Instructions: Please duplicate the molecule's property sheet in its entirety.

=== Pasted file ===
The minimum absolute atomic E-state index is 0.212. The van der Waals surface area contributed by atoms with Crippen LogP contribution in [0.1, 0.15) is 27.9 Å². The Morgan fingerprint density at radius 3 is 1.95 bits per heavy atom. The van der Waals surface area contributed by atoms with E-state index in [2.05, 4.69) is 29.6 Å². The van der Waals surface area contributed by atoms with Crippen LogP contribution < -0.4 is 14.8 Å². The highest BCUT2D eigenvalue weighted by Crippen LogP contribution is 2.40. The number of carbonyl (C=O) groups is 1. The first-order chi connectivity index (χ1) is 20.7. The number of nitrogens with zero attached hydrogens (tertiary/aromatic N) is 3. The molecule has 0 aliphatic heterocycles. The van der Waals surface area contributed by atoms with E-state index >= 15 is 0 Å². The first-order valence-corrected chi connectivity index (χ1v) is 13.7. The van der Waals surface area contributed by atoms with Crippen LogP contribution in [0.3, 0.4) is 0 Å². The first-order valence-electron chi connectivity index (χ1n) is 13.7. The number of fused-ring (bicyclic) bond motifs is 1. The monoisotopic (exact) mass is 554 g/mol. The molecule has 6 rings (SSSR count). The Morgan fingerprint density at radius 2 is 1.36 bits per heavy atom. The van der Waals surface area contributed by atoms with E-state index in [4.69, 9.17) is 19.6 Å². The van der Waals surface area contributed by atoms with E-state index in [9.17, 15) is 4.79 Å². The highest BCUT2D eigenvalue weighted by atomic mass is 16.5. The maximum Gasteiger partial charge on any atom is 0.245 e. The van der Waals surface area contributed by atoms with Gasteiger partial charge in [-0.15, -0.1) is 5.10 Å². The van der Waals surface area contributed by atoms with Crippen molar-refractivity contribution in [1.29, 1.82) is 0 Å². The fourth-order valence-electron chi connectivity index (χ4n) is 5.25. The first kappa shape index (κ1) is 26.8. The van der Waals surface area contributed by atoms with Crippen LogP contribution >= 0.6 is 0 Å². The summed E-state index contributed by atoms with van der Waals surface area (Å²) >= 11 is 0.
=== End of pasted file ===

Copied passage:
The minimum absolute atomic E-state index is 0.212. The van der Waals surface area contributed by atoms with Crippen LogP contribution in [0.1, 0.15) is 27.9 Å². The Morgan fingerprint density at radius 3 is 1.95 bits per heavy atom. The van der Waals surface area contributed by atoms with E-state index in [2.05, 4.69) is 29.6 Å². The van der Waals surface area contributed by atoms with Crippen LogP contribution < -0.4 is 14.8 Å². The highest BCUT2D eigenvalue weighted by Crippen LogP contribution is 2.40. The number of carbonyl (C=O) groups is 1. The first-order chi connectivity index (χ1) is 20.7. The number of nitrogens with zero attached hydrogens (tertiary/aromatic N) is 3. The molecule has 0 aliphatic heterocycles. The van der Waals surface area contributed by atoms with E-state index >= 15 is 0 Å². The first-order valence-corrected chi connectivity index (χ1v) is 13.7. The van der Waals surface area contributed by atoms with Crippen LogP contribution in [0.3, 0.4) is 0 Å². The first-order valence-electron chi connectivity index (χ1n) is 13.7. The number of fused-ring (bicyclic) bond motifs is 1. The monoisotopic (exact) mass is 554 g/mol. The molecule has 6 rings (SSSR count). The Morgan fingerprint density at radius 2 is 1.36 bits per heavy atom. The van der Waals surface area contributed by atoms with E-state index in [4.69, 9.17) is 19.6 Å². The van der Waals surface area contributed by atoms with E-state index in [9.17, 15) is 4.79 Å². The highest BCUT2D eigenvalue weighted by atomic mass is 16.5. The maximum Gasteiger partial charge on any atom is 0.245 e. The van der Waals surface area contributed by atoms with Gasteiger partial charge in [-0.15, -0.1) is 5.10 Å². The van der Waals surface area contributed by atoms with Crippen molar-refractivity contribution in [1.29, 1.82) is 0 Å². The fourth-order valence-electron chi connectivity index (χ4n) is 5.25. The first kappa shape index (κ1) is 26.8. The van der Waals surface area contributed by atoms with Crippen LogP contribution >= 0.6 is 0 Å². The summed E-state index contributed by atoms with van der Waals surface area (Å²) >= 11 is 0.